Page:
Hello. When you say they go to a local waterbody, do you mean a particular waterbody you want surveyed, or do you mean they go to any waterbody they like?
The Field Studies Council here in UK initiated a citizen science pond survey about ten years ago which allowed users to categorise their pond as poor, medium or rich. It is probably on their website somewhere, but the taxonomic level was so low and the threshold for rich was so low, I wouldn’t recommend it.
As far as collecting time goes, this literature review, done about 20 years ago, might help. I can e-mail the full report if you want, but it is a mixture of Word files and Excel files. (CCW = Countryside Council for Wales, the government conservation body now extinct through hybridisation.)
CCW has an interest in methods of monitoring the aquatic invertebrates of ditches for two reasons. Firstly the numerous commercial developments in the Gwent Levels are preceded by environmental impact assessments which often concentrate on the ditch fauna and there is a need to establish an efficient standard method for these assessments. Secondly, CCW has an obligation to monitor whether the Gwent Levels are continuing to support a rich aquatic fauna, as this fauna contributed to the area qualifying as SSSIs. To carry out monitoring of ditch invertebrates, a collecting method is needed which is effective enough to take most target species, efficient enough that it takes only a short time (ideally allowing several ditches per day to be sampled), and simple enough that different people can carry it out and get consistent results.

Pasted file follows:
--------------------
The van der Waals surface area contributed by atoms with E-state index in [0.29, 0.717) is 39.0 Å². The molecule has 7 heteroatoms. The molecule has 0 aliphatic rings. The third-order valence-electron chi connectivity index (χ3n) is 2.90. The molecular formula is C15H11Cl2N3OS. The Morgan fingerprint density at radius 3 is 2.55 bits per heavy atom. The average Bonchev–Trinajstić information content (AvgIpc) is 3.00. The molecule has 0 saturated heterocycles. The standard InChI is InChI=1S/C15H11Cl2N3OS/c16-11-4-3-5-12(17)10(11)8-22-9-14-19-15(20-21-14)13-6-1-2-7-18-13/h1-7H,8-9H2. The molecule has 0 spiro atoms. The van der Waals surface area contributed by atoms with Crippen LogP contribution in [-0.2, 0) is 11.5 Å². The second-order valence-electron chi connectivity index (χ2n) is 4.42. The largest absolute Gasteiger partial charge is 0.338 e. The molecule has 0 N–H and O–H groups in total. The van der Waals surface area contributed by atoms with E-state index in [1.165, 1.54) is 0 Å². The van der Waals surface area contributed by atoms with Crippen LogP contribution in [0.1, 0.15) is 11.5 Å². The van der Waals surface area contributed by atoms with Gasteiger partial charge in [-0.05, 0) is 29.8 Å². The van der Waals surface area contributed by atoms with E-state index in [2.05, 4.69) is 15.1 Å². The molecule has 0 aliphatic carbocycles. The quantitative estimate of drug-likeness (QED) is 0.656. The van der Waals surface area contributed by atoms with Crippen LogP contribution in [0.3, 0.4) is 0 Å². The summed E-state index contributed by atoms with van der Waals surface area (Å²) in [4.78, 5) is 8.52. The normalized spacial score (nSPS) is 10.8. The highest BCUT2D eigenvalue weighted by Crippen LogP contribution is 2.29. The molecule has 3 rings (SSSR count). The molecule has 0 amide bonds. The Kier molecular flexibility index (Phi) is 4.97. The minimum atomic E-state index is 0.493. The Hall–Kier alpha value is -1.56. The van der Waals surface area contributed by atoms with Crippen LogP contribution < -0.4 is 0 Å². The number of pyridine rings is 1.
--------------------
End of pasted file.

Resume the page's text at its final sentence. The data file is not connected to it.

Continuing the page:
There is a recommended method for monitoring the aquatic invertebrates found in Gwent Levels ditches (CCW 1996), consisting of six standardised net sweeps from the bank towards the ditch centre using a standard pond net, followed by 10 minutes sorting the contents in a white tray. The whole procedure is duplicated at each sampling station so the collection at one site is derived from 12 net sweeps. The recommended period for such sampling is between mid-May and mid-June or in late September. This study was intended to test whether the twelve net sweeps caught all or most of the target invertebrates (limited to aquatic beetles and aquatic bugs in this study, see below), whether a less formal collecting procedure using a sieve was more efficient, and whether the months recommended by CCW were the best times of year. It forms part of work to find a ditch monitoring method for the Gwent Levels SSSIs. Because of the difficulties in travelling regularly from Bangor to Gwent, the study was carried out in another grazing marsh close to Bangor, the Malltraeth Marsh SSSI and RSPB reserve on Anglesey.